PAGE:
Startup Sequence

Because the adapter driver is installed as a kernel-mode driver service, the operating system loads the adapter driver at system-startup time and calls the driver's DriverEntry routine. The DriverEntry routine receives two parameters: a driver object and a registry path name. DriverEntry should call the PortCls function PcInitializeAdapterDriver with the driver-object and registry-path name parameters plus a third parameter, which is a pointer to the adapter driver's AddDevice function.

In the following example, the driver's DriverEntry function passes the function pointer MyAddDevice, which points to the driver's AddDevice function, as the third parameter to the PcInitializeAdapterDriver routine.


NTSTATUS 
  DriverEntry( 
    PDRIVER_OBJECT  DriverObject,
    PUNICODE_STRING  RegistryPath
    )
  {
      return PcInitializeAdapterDriver(DriverObject, RegistryPath, MyAddDevice);
  }

The PcInitializeAdapterDriver routine installs the supplied AddDevice routine in the driver object's driver extension and installs the PortCls driver's IRP handlers in the driver object itself.

The following code is an example implementation of the driver's MyAddDevice function.


#define MAX_MINIPORTS 6    // maximum number of miniports
NTSTATUS
  MyAddDevice(
    PDRIVER_OBJECT  DriverObject,
    PDEVICE_OBJECT  PhysicalDeviceObject 
    )
  {
      return PcAddAdapterDevice(DriverObject, PhysicalDeviceObject, MyStartDevice,
                                MAX_MINIPORTS, 0);
  }

This function calls the PortCls function PcAddAdapterDevice, which creates the specified adapter device, associates a driver with the device, and stores a pointer to the adapter driver's MyStartDevice function, which is called when the operating system starts the device (see Starting a Device). The PcAddAdapterDevice routine creates a functional device object (FDO) and associates it with the physical device object (PDO) that is supplied by the system. The new FDO is created with an extension that PortCls uses to store context information about the device. This context includes the MyStartDevice function pointer that is supplied by MyAddDevice.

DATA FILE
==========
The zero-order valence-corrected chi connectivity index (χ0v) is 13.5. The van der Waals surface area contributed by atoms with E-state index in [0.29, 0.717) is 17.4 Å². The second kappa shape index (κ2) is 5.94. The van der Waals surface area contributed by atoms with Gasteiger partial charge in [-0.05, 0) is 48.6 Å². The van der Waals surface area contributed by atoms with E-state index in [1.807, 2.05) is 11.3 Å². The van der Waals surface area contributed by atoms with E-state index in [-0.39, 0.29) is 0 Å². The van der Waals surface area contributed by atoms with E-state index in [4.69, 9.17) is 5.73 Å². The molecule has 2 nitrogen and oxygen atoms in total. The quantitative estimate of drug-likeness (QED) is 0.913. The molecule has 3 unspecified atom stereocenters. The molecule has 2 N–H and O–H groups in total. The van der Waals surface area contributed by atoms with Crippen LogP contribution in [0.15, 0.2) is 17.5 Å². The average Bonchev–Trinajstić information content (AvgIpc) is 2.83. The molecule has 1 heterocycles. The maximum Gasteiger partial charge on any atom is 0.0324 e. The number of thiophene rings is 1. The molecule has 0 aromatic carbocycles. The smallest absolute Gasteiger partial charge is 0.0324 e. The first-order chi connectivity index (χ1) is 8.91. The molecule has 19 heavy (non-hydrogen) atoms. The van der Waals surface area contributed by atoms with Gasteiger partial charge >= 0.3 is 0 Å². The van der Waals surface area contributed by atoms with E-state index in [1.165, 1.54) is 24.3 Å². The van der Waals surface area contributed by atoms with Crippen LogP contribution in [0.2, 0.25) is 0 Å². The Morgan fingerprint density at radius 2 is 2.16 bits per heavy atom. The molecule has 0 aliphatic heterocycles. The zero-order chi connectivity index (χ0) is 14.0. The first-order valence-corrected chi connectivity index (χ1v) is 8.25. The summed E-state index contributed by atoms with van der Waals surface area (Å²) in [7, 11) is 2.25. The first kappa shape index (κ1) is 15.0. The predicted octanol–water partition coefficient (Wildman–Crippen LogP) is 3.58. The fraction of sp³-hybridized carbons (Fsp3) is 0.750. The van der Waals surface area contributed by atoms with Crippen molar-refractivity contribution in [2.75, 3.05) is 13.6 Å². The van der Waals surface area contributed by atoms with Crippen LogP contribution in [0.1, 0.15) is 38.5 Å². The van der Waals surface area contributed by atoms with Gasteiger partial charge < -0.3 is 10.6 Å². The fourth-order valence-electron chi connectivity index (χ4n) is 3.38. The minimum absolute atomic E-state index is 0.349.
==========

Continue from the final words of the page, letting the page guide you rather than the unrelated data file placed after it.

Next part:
After the operating system determines what resources (interrupts, DMA channels, I/O port addresses, and so on) to assign to the device, it sends the device a request to start (IRP_MN_START_DEVICE). In response to this request, the request handler in the PortCls driver calls the adapter driver's MyStartDevice function, which is shown in the following example code:


NTSTATUS
  MyStartDevice(
    PDEVICE_OBJECT DeviceObject,
    PIRP Irp,
    PRESOURCELIST ResourceList
    )
  {
    ...
  }

The request handler supplies MyStartDevice with pointers to the device object, IRP_MN_START_DEVICE request, and resource list (see IResourceList). The MyStartDevice function partitions the resource list into the resources that are required for each miniport driver that needs to be started. The function then starts each miniport driver and returns control to PortCls, which completes the IRP and returns control to the operating system.

For more examples of driver startup code, see the sample audio adapter drivers in the Microsoft Windows Driver Kit (WDK).

 

 

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